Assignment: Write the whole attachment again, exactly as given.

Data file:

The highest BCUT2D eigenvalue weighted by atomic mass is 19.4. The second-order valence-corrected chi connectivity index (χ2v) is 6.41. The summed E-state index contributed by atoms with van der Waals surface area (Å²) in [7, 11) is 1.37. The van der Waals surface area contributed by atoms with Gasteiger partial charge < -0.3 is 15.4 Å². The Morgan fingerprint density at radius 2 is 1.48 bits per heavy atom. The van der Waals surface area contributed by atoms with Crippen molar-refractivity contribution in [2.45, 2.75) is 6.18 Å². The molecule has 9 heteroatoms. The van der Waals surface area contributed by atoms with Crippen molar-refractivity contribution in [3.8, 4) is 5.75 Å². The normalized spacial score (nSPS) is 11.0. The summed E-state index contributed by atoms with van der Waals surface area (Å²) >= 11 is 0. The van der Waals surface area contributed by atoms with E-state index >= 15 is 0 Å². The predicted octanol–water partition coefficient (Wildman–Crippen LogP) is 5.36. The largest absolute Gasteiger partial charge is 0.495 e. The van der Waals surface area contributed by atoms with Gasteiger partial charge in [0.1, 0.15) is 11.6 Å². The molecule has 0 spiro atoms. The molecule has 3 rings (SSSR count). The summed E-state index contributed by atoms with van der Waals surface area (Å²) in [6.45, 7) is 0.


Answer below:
The highest BCUT2D eigenvalue weighted by atomic mass is 19.4. The second-order valence-corrected chi connectivity index (χ2v) is 6.41. The summed E-state index contributed by atoms with van der Waals surface area (Å²) in [7, 11) is 1.37. The van der Waals surface area contributed by atoms with Gasteiger partial charge < -0.3 is 15.4 Å². The Morgan fingerprint density at radius 2 is 1.48 bits per heavy atom. The van der Waals surface area contributed by atoms with Crippen molar-refractivity contribution in [2.45, 2.75) is 6.18 Å². The molecule has 9 heteroatoms. The van der Waals surface area contributed by atoms with Crippen molar-refractivity contribution in [3.8, 4) is 5.75 Å². The normalized spacial score (nSPS) is 11.0. The summed E-state index contributed by atoms with van der Waals surface area (Å²) >= 11 is 0. The van der Waals surface area contributed by atoms with E-state index >= 15 is 0 Å². The predicted octanol–water partition coefficient (Wildman–Crippen LogP) is 5.36. The largest absolute Gasteiger partial charge is 0.495 e. The van der Waals surface area contributed by atoms with Gasteiger partial charge in [0.1, 0.15) is 11.6 Å². The molecule has 0 spiro atoms. The molecule has 3 rings (SSSR count). The summed E-state index contributed by atoms with van der Waals surface area (Å²) in [6.45, 7) is 0.